Thursday, May 19, 2022

The dark side of working from home

While working from home is associated with convenience and comfort, it can also be difficult for those struggling to shift their entire workload online.

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While working from home has brought with it a slew of benefits including less time spent in traffic and more money saved on parking and lunch, other side effects have followed as well, including a higher workload as the Covid-19 pandemic forces professionals in many fields to rethink the way things used to be done.

This is especially apparent in the education sector where face-to-face classes for much of the year were replaced by online lectures as spikes in infections kept students and teachers alike at home.

One lecturer with whom MalaysiaNow spoke said prep time for classes had doubled since sessions were moved online early this year.

Zailani, who teaches at a public university, said moving lectures online takes much more time and planning than conducting in-hall lectures.

Depending on the subject, it could take up to four hours just to prepare the content whereas a normal class would usually take between 30 minutes and two hours.

“For us to create a video, we had a one-day workshop on how to edit videos but not all of us could master that in just one day!”

Even after the lessons are uploaded, it is not always smooth sailing.

Hisham, who also lectures at a public university, said online classes depend heavily on good internet connection.

“There always seem to be internet problems which affect the running of classes,” he told MalaysiaNow. “This causes classes to start late, and some parts are repeated due to audio problems.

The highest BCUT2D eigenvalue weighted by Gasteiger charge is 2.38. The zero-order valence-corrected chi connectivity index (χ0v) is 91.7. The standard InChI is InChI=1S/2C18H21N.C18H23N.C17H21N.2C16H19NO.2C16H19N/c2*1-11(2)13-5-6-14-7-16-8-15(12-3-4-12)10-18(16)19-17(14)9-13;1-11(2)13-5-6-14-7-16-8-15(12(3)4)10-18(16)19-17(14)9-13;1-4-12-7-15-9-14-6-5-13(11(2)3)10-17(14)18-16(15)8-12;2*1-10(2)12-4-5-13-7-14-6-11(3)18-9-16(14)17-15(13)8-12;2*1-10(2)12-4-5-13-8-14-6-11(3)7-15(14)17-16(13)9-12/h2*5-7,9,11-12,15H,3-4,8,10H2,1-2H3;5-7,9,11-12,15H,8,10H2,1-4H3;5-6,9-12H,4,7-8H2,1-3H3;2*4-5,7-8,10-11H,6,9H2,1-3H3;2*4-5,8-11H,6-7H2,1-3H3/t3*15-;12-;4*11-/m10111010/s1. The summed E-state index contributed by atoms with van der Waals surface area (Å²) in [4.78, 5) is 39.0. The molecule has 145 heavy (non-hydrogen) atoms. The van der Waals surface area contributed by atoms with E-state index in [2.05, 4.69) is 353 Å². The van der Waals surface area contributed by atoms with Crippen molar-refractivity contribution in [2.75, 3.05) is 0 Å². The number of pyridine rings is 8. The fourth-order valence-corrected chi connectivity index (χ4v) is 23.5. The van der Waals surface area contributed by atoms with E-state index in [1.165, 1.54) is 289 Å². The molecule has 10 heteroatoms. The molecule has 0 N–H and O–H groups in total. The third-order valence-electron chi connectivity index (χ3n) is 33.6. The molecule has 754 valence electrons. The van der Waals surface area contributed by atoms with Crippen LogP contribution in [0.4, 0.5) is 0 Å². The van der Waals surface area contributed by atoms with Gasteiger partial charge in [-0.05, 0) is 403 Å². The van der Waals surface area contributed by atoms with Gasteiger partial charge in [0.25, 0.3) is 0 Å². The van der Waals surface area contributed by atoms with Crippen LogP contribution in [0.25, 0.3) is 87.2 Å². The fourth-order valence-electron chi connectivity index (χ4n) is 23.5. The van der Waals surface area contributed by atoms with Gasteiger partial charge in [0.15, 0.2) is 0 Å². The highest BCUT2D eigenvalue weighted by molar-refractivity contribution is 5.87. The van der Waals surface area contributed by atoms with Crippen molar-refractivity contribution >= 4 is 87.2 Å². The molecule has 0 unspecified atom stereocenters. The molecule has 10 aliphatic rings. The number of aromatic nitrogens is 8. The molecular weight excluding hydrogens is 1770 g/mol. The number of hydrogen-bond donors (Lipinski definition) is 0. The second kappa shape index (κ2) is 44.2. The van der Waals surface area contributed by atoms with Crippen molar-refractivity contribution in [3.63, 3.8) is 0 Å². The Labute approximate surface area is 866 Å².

“It’s also difficult to get 100% attendance because some students can’t access the classes due to internet issues.”

There is also the stress for some of being technologically challenged.

“For us to create a video, we had a one-day workshop on how to edit videos but not all of us could master that in just one day!” Hisham said.

Not all material is conveyed through video or conference call-styled sessions. Some is delivered through the Learning Management System or LMS. But even this can cause lecturers a lot of trouble.

“There always seem to be internet problems which affect the running of classes.”

“Traditionally, lecturers print out quizzes and hand them out to students,” Hisham said.

“But using the LMS, questions and answers have to be individually programmed into the system based on criteria such as the type of question.”

This takes a long time, especially for lecturers who are not familiar with the system.

Lecturers at private universities do not face the same constraints in terms of which software or system is used for online classes. But for them, too, the workload has soared since the shift online.

One issue is the need for supporting infrastructure. While classes and assignments must be moved online, figuring out how to make the shift can be time-consuming.

Some course components like discussions, quizzes and exams are by nature difficult to conduct online which forces lecturers to come up with online-based solutions and alternatives, Chris who teaches at a private university told MalaysiaNow.

This is an even bigger problem for medical lecturers as a key part of training for doctors and other healthworkers is normally hands-on.

Dr Farouk Musa, who lectures at Monash University, gave the example of anatomy classes.

“Teaching this is challenging as students don’t have the specimens in front of them,” he told MalaysiaNow.

“So there is no sense of touch. Everything must be based on reconstructed images and imagination, which poses a real challenge to appreciating anatomy as it is.”

Farouk, who described the 2020 academic year as “annus horribilis”, added that lecturers have had to be content with merely meeting students online.

At the end of the day, this, for lecturers, might be the most difficult part of working from home.

“The face-to-face element is important in lectures, and in online lectures with class sizes of 100 to 200 students, interactions become very impersonal,” Chris said.

Zailani put it more bluntly. “I’m not sure if students pay attention in online classes or not. Teaching is not the same when students are not in front of you.”

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